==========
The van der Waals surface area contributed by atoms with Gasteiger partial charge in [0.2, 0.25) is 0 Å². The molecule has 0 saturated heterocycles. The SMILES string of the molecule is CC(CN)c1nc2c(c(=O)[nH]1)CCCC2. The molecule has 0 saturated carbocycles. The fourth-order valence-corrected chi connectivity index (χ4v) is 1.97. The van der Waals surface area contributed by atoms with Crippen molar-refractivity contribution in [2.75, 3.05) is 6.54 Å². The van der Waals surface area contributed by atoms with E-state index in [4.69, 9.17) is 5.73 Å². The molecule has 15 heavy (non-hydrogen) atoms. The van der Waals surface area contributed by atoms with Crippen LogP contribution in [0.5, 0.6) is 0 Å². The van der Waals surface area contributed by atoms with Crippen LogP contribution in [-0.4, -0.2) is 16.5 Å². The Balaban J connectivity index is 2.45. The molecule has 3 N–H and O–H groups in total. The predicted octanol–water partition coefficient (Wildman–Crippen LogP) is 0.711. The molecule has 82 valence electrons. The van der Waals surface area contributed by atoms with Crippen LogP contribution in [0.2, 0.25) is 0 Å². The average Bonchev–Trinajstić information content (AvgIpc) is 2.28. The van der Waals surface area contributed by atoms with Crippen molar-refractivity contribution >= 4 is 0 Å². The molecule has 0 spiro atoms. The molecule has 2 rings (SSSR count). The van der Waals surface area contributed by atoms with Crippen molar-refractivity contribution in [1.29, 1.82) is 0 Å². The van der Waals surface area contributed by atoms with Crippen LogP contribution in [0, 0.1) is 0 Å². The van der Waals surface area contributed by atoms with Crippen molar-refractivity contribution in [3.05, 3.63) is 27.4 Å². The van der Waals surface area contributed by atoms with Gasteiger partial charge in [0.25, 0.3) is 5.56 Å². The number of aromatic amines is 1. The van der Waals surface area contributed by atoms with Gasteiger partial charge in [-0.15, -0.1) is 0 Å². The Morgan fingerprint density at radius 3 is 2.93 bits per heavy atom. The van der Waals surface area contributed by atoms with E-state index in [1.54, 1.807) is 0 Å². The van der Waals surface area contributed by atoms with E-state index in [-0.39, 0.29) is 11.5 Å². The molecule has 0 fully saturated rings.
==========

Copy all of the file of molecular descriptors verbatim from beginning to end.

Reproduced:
The van der Waals surface area contributed by atoms with Gasteiger partial charge in [0.2, 0.25) is 0 Å². The molecule has 0 saturated heterocycles. The SMILES string of the molecule is CC(CN)c1nc2c(c(=O)[nH]1)CCCC2. The molecule has 0 saturated carbocycles. The fourth-order valence-corrected chi connectivity index (χ4v) is 1.97. The van der Waals surface area contributed by atoms with Crippen molar-refractivity contribution in [2.75, 3.05) is 6.54 Å². The van der Waals surface area contributed by atoms with E-state index in [4.69, 9.17) is 5.73 Å². The molecule has 15 heavy (non-hydrogen) atoms. The van der Waals surface area contributed by atoms with Crippen LogP contribution in [0.5, 0.6) is 0 Å². The van der Waals surface area contributed by atoms with Crippen LogP contribution in [-0.4, -0.2) is 16.5 Å². The Balaban J connectivity index is 2.45. The molecule has 3 N–H and O–H groups in total. The predicted octanol–water partition coefficient (Wildman–Crippen LogP) is 0.711. The molecule has 82 valence electrons. The van der Waals surface area contributed by atoms with Crippen LogP contribution in [0.2, 0.25) is 0 Å². The average Bonchev–Trinajstić information content (AvgIpc) is 2.28. The van der Waals surface area contributed by atoms with Crippen molar-refractivity contribution >= 4 is 0 Å². The molecule has 0 spiro atoms. The molecule has 2 rings (SSSR count). The van der Waals surface area contributed by atoms with Crippen molar-refractivity contribution in [1.29, 1.82) is 0 Å². The van der Waals surface area contributed by atoms with Crippen LogP contribution in [0, 0.1) is 0 Å². The van der Waals surface area contributed by atoms with Crippen molar-refractivity contribution in [3.05, 3.63) is 27.4 Å². The van der Waals surface area contributed by atoms with Gasteiger partial charge in [0.25, 0.3) is 5.56 Å². The number of aromatic amines is 1. The van der Waals surface area contributed by atoms with Gasteiger partial charge in [-0.15, -0.1) is 0 Å². The Morgan fingerprint density at radius 3 is 2.93 bits per heavy atom. The van der Waals surface area contributed by atoms with E-state index in [1.54, 1.807) is 0 Å². The van der Waals surface area contributed by atoms with E-state index in [-0.39, 0.29) is 11.5 Å². The molecule has 0 fully saturated rings.